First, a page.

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Loggerhead Marina St Petersburg

Loggerhead Marina at Frenchman's Creek in St Petersburg

Loggerhead Marina St Pete

Loggerhead Marina in St Petersburg offers both wet and dry slips close to the Gulf of Mexico and Tampa Bay, on Frenchman’s Creek. It has a protected harbor and a 327 boat “high and dry” storage facility that’s hurricane rated for Category 4 wind resistance (140 mph winds). Dry storage will accommodate boats up to 45 feet and wet slips for yachts up to 60 feet. Slips can be rented for annual, seasonal, monthly or transient periods, and it’s also a member of the Loggerhead group of facilities around Florida, offering reciprocal benefits. Note that there is a fixed bridge between Loggerhead and open water which has a 21 foot clearance. The marina basin has a depth of 5 to 8 feet. The marina does not allow liveaboards.

Loggerhead is open 7 days a week and has a pool and member’s lounge, as well as fueling facilities (non ethanol gasoline and marine grade diesel), sanitation pumpout, restrooms and a ship’s store. 
For local boat owners, take a look at the Loggerhead facilities and make consider making a reservation for indoor storage rack storm space..
Loggerhead Marina St Petersburg is located at N 27.70893 W 82.677179. Visit the Loggerhead Marina website for more information. 
Photo is courtesy of Loggerhead Marina St Petersburg.

Spoken by Sharon Simms | Discussion: No Comments »

Docks are valuable in St Petersburg Florida … and in the rest of the country.

Marinas in St Petersburg Florida have been decreasing, as marina properties have been sold for condominium development and other "best uses". This is happening at a time when boat ownership in Florida is increasing. Increasingly marina owners are converting from rental slips to sales of dockominiums or rackominiums. Even the Vinoy Club, which has been rebuilding its docks for the last couple of years is now seeking to sell yacht club "memberships" rather than rent dock space – joining the Pasadena Yacht Club , Maximo Marina, and others.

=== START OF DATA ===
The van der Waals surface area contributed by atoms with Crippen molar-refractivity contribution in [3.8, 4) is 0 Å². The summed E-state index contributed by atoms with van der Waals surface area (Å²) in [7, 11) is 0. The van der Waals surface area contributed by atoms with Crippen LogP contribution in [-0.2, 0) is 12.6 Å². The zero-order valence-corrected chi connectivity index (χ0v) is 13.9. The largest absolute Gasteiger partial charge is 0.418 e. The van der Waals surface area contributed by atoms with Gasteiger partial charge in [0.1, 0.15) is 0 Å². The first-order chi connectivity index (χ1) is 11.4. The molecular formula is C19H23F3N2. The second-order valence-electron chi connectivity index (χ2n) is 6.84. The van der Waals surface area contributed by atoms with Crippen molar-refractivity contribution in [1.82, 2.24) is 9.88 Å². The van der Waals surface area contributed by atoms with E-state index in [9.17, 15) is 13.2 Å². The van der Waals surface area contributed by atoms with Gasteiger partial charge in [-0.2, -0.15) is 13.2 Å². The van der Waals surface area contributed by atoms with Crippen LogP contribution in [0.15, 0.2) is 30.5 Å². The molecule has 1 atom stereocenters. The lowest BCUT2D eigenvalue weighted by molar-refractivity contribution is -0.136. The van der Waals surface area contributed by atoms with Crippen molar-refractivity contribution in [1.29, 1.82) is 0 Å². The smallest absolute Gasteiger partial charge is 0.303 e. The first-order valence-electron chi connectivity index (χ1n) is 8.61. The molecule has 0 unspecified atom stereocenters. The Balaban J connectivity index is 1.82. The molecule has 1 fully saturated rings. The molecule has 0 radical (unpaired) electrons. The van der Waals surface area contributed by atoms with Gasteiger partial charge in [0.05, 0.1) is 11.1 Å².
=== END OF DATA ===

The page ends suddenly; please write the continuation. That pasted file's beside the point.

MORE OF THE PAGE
With docks selling for $200,000 this can be 25% to  30% of the price of a waterfront home with a dock on  "sailboat water" –  meaning both access to the Gulf of Mexico without any fixed bridges and water deep enough for a sailboat keel, perhaps 6 ft plus. Increasingly it’s time to buy a dock that happens to come with a home.

In some waterfront neighborhoods, homeowners are renting out their docks. Sometimes it’s because they no longer have a boat, don’t use their dock and can use the extra monthly income. In other cases, homeowners are building additional slips so they can rent to multiple boat owners. Current zoning allows homeowners to keep two boats at their property. It doesn’t address whether they can be rented separately from the property. Zoning laws also say that you can’t run a business from your home. When does renting one or more slips become "a marina"? That’s something of the gray area, such as how long a term does a house need to be rented to be a normal right vs running a hotel or transient lodging place? Many communities in Florida are trying to define the rental term for a house, but so far I haven’t seen any legal actions concerning dock rentals, just grumbling from adjacent homeowners.

Here in St Petersburg and Pinellas County we think $200,000 to $250,000 is a high price to pay for a slip – but other parts of the country, particularly in the northeast, are finding that a dock adds up to $1 Million to the price of a home … and on Nantucket, up to $4 Million!

Spoken by Sharon Simms | Discussion: No Comments »

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